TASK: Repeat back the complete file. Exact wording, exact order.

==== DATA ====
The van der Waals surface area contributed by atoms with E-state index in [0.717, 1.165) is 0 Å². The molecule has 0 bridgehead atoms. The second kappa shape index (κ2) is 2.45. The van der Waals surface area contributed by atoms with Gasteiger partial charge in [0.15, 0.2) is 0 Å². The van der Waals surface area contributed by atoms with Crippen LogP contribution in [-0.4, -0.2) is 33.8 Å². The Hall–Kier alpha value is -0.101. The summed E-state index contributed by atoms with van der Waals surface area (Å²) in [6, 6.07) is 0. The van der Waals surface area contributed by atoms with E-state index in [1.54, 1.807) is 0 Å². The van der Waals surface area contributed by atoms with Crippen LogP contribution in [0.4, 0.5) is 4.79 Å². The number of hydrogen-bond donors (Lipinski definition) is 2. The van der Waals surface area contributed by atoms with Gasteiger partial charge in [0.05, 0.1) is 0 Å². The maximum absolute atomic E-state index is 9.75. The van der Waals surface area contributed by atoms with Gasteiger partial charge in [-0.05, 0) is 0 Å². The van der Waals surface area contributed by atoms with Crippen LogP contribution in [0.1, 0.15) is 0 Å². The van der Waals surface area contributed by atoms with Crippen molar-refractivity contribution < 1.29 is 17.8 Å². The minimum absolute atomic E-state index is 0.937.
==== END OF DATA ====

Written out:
The van der Waals surface area contributed by atoms with E-state index in [0.717, 1.165) is 0 Å². The molecule has 0 bridgehead atoms. The second kappa shape index (κ2) is 2.45. The van der Waals surface area contributed by atoms with Gasteiger partial charge in [0.15, 0.2) is 0 Å². The van der Waals surface area contributed by atoms with Crippen LogP contribution in [-0.4, -0.2) is 33.8 Å². The Hall–Kier alpha value is -0.101. The summed E-state index contributed by atoms with van der Waals surface area (Å²) in [6, 6.07) is 0. The van der Waals surface area contributed by atoms with E-state index in [1.54, 1.807) is 0 Å². The van der Waals surface area contributed by atoms with Crippen LogP contribution in [0.4, 0.5) is 4.79 Å². The number of hydrogen-bond donors (Lipinski definition) is 2. The van der Waals surface area contributed by atoms with Gasteiger partial charge in [0.05, 0.1) is 0 Å². The maximum absolute atomic E-state index is 9.75. The van der Waals surface area contributed by atoms with Gasteiger partial charge in [-0.05, 0) is 0 Å². The van der Waals surface area contributed by atoms with Crippen LogP contribution in [0.1, 0.15) is 0 Å². The van der Waals surface area contributed by atoms with Crippen molar-refractivity contribution < 1.29 is 17.8 Å². The minimum absolute atomic E-state index is 0.937.